First it was Greedo firing first against Han Solo, then Yoda's puppet is sadly replaced by CGI, now Vader is being forced against his will to bellow his trademark cry as the Emperor tortures poor Luke. Stop the insanity!
George Lucas, as lord commander of all denizens in the Star Wars universe, is at it again for the Sept. 16 release of Star Wars: The Complete Saga Blu-ray set. He's inserted two instances of dialogue unheard in the original Return of the Jedi. Why? Because he can.
Not content with the continuity between one trilogy and the next, Lucas continues his fiddling march toward digital perfection by altering more scenes to the detriment of the films. It was bad enough hearing Vader's pathetic howl of woe at the end of Episode III. Well, it's back in black with a vengeance.
In the climactic Episode VI scene, Vader stands impotent to the Emperor's crackling lightning-storm assault of his son Luke, The internal conflict seethes within him until, in a SILENT moment of brute strength and paternal love, he hoists Emperor Palpatine over his head and chucks him into the abyss. His decision to triumph over his blackened heart needs no emphasizing underscore. Two-year-olds comprehend his dilemma and need no further explanation. Now he screams "NO"—twice!
And a second audio change has been discovered, the switching of Ben Kenobi's Krayt dragon call in Star Wars during the Tusken Raider trashing of Luke's landspeeder. The 2004 edition altered it from a dewback's wail to a shriller alarm. Huh?
Here are the leaked audio clips synched with existing video of both. Check out the needless aberrations ...
This endless manipulation to account for every imaginable continuity error or emotional motivation is something that will be debated for decades. Lucas began these alterations with the 1997 special-edition release of Star Wars: A New Hope at a cost of $10 million. Its original budget was only $11 million in 1976! The changes continued to appease political correctness, trilogy flow errors and his sense of completing the films as he intended and envisioned, even though he only directed one of the first three Star Wars movies.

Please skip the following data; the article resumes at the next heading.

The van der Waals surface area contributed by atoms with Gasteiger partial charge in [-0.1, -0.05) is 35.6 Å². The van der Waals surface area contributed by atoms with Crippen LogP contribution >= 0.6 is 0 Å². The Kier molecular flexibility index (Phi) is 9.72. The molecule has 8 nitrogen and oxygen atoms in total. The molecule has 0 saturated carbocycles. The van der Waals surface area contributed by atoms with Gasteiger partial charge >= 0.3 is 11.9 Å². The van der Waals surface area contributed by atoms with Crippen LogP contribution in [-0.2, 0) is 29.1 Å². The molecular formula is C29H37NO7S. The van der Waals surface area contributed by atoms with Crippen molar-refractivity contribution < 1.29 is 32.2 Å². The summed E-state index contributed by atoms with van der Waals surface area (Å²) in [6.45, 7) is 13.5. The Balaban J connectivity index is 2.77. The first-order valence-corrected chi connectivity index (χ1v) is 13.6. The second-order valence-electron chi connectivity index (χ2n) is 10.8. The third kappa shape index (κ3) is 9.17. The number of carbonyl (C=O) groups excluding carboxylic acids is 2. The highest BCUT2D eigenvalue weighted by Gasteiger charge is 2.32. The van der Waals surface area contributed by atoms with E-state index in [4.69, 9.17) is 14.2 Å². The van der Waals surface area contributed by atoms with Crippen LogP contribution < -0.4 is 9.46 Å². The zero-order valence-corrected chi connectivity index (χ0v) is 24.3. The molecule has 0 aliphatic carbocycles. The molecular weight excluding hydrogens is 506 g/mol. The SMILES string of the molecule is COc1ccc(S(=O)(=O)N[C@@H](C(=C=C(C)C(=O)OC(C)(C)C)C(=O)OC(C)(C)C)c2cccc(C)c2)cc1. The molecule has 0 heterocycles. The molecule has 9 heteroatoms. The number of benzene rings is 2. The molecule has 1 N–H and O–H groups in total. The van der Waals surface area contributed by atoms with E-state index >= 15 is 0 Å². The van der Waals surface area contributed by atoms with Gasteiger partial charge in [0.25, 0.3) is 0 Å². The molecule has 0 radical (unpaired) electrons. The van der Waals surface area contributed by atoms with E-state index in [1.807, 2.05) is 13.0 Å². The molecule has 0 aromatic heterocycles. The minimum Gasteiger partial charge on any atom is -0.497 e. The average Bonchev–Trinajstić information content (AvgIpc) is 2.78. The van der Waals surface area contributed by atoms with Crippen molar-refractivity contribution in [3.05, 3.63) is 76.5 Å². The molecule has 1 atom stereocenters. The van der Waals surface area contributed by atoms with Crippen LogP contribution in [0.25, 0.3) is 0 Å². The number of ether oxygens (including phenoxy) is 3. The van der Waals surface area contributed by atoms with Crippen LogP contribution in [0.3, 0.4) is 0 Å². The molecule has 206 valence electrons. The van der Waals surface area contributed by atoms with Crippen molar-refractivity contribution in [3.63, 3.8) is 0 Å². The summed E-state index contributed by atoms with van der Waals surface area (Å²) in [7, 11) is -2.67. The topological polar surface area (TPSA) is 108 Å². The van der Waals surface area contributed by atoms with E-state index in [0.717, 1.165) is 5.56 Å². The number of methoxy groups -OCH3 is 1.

Destruction of the organic nature of the holy trilogies seems to be causing a major disruption in the Force, namely the galaxy of fans who are being robbed of viewing the films as they were presented in the theaters, products of their time, glories and gaffes and all. This incessant polishing and tweaking brings to mind shades of the superstitious Sara Winchester and the endless construction of her obsessive Winchester Mystery House. What do the spirits foretell for the Lucas Empire?
There's a disconnection somewhere. We like the puppets, we like the disco-era explosions in space. They're an integral part of the nostalgia and the natural fabric of the film, the imperfect connection that surrounds us and penetrates us like Obi-Wan's hokey religion.
Lucas claims the other, older versions will disappear, leaving only these DVD versions for people to remember 100 years from now. What about our generations, the ones that etched Star Wars into our collective culture and made many rich beyond belief?
The nine-disc Star Wars: The Complete Saga Blu-ray box set will offer full 1080p video presentations of the films, DTS-HD Master Audio 6.1 surround tracks and more than 40 hours of special features, including never-before-seen content from the legendary Lucasfilm archives. No doubt the collection will be an instant success and the must-have HD goodie of the year.
Some changes are a necessary good. Okay, the revamped Wampa creature was bloody cool in The Empire Strikes Back. No argument there. But there must be some limit to the madness. Some restraint for the sake of the children ... and adults.
What do you think? Should Vader stay mute, or turn up his iron lung and display his emotions? (Even conflicted Dark Lords need to vent sometimes.)
Yes .... or Nooooooo?